Death Of The Loner
All that’s new and flashy at E3 this year has been shown and we have a ton of new games to look forward to, many of these for next-gen. Before we start, I’m not what you might call a social person so this is simply my perspective on what seems to be an industry trend. The trend of making every game social, interconnected and most importantly making you feel like you are never alone.
I like my solitude, I love it. If I was Superman I would chill in my Fortress of Solitude whenever possible although I’d get cold but I’m Superman so cold isn’t even an issue. I don’t mind online gaming or social gaming and I can enjoy it from time to time but I mostly live for my personal, lonely singleplayer experiences.
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Most of you are not like this but just hear me out. Over the past few years there’s a been a growing trend of making gaming more social, turning everything into a challenge for you and your friends. That’s great for racers and most military shooters but it’s a problem where I’m immersed in my psychotic escapades in Far Cry 3 and the game wants me to beat every other Joe’s time or score on a certain Trial of the Rakyat. It’s even worse when multiplayer is shoehorned into a game with development time and resources wasted on it.
I do understand the want to give players more bang for their buck especially in a game that’s a tight singleplayer experience with not much replay value but it seems a waste in games such as Tomb Raider or The Last of Us. BioShock Infinite’s multiplayer was dropped so as to make the singleplayer as good as possible because that’s what players were interested in.
So what then of all these games with a massive focus on multiplayer, co-operative gameplay, a shared game world, constantly being connected to friends and even being able to get a friend to remotely help you out with a tough section in a game. The title of this article may seem bleak but there really is a great deal of promise with all these concepts.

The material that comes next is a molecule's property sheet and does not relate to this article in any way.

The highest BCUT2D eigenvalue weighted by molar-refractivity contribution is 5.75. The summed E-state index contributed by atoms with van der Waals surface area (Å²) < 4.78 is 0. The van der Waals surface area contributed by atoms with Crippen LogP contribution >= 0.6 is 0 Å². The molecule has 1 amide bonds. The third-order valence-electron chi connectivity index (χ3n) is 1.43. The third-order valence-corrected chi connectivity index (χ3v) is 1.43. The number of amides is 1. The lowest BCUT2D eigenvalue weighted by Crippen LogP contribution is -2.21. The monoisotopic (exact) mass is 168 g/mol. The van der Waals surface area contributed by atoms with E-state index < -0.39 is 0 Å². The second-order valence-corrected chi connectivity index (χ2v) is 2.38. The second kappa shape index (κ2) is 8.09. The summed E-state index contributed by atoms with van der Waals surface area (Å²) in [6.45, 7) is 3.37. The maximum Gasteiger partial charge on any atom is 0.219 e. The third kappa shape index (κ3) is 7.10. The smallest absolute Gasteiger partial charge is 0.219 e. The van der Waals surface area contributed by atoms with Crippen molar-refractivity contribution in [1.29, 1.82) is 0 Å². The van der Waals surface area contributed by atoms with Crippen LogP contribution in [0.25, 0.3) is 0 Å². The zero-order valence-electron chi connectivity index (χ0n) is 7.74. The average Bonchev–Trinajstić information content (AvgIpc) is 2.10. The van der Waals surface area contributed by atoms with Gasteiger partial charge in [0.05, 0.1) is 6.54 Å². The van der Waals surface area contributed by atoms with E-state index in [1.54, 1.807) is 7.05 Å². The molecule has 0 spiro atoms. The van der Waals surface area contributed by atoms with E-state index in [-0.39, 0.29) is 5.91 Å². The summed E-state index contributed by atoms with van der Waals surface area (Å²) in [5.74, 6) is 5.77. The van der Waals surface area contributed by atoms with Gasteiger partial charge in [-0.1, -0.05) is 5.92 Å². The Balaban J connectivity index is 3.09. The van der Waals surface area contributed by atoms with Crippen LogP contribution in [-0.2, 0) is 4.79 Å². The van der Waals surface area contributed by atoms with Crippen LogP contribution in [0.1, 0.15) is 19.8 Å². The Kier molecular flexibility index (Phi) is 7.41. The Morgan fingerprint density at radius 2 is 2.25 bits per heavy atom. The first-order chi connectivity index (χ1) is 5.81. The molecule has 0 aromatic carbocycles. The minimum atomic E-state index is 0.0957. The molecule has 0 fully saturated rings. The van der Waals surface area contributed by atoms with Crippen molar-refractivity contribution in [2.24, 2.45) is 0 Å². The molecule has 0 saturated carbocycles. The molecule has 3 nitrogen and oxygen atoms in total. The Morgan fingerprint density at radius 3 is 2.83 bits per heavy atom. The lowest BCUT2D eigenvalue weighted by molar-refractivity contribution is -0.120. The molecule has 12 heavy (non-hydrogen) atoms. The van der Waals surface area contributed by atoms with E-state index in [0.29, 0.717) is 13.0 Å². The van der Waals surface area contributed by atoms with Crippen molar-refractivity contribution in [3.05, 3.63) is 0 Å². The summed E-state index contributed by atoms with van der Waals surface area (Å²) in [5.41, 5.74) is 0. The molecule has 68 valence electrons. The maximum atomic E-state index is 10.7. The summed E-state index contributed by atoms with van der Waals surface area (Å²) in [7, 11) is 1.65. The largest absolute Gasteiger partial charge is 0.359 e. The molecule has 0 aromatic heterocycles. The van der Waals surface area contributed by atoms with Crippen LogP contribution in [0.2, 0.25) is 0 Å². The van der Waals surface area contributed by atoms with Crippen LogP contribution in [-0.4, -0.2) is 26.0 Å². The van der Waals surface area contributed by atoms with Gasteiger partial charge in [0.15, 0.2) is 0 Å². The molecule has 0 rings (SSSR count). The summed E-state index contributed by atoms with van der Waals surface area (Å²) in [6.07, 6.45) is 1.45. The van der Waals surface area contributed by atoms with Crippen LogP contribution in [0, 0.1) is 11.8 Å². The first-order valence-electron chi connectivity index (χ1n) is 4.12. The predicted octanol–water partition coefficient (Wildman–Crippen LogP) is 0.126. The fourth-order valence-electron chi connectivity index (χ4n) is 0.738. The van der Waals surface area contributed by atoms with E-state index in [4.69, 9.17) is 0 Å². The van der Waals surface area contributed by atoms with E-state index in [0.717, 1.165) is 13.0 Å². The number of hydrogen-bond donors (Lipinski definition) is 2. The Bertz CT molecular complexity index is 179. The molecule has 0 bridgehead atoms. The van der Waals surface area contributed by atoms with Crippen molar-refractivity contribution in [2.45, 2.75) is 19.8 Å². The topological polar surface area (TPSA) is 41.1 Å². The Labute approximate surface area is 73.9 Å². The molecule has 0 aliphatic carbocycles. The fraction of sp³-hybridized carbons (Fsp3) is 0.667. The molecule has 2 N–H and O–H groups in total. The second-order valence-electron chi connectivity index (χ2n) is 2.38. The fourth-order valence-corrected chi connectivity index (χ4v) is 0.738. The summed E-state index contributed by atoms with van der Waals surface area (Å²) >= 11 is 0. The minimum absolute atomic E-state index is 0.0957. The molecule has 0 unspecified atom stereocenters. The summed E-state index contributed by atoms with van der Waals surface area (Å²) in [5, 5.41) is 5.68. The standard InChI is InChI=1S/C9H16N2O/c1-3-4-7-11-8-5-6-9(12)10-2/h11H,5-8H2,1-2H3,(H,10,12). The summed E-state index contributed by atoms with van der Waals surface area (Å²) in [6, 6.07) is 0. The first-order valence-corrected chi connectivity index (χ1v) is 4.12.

Look no further than the slew of next-gen racing titles for confirmation of what you can do with a truly social experience. Ubisoft’s The Crew is all about being able to play the game solo and seamlessly link up with friends to form a crew capable of toppling rivals. Forza 5 uses Drive-atar to capture data on your driving habits and style so that when a friend is playing solo it’s almost as if he’s racing against you and the rest of his buddies courtesy of your drive-atars. There’s also Project Spark for Xbox One which allows you and other players to simultaneously shape and reshape your own game world, change the terrain, create new enemies, do whatever you want. These are really cool applications for social gaming.
On the flipside there are games that may be great as a focused singleplayer experience and yet they are purpose-built as MMO’s. Destiny is an ambitious and incredible looking title and I’m not about to attack it for merely existing or being what it is but there are others which I feel didn’t need to be the way they are.
A prime suspect is Tom Clancy’s: The Division from Ubisoft. It’s a survival RPG MMO by the looks of things and could’ve been an amazing singleplayer experience. But the issue here is that I’m thinking with what might be referred to as a current-gen state of mind. At present our consoles don’t have the power to offer a rich, detailed interconnected multiplayer experience in a shared game world so we typically look to focused singleplayer experiences as the pinnacle of gaming. That could well change with next-gen.
With far more raw power and the added support of the cloud, both next-gen consoles are capable of far more. Now we can have players all existing in one big world and constantly interacting with each other. To use The Division again, we can have one group of players surviving and going about their business surviving in Brooklyn while an entirely separate group seeks refuge in Harlem. They may never meet or they may end up fighting each other for resources. It could all lead to very spectacular and very organic unique experiences rather than incredibly well-scripted set-pieces.
While next-gen still promises some killer dedicated singleplayer experiences in the form of Watch Dogs, inFamous: Second Son, Metal Gear Solid V: The Phantom Pain, Mirror’s Edge 2 and more, I think this imminent generation of gaming will be defined by something new. It will be defined by the social experience, the experiences of players being let loose into an incredibly well-crafted, detailed and rich world that the developer has created and then having their own unique, personal adventure within the game. Everyone will have a different story and the game’s brilliance will be judged on how it facilitates these incredibly different experiences with organic and dynamic encounters and interactions with other players.
We will still enjoy our BioShock Infinites but the next generation of gaming is really all about being able to have an experience that is truly your own and crafted as much by your own hand as the developer’s and those players around you.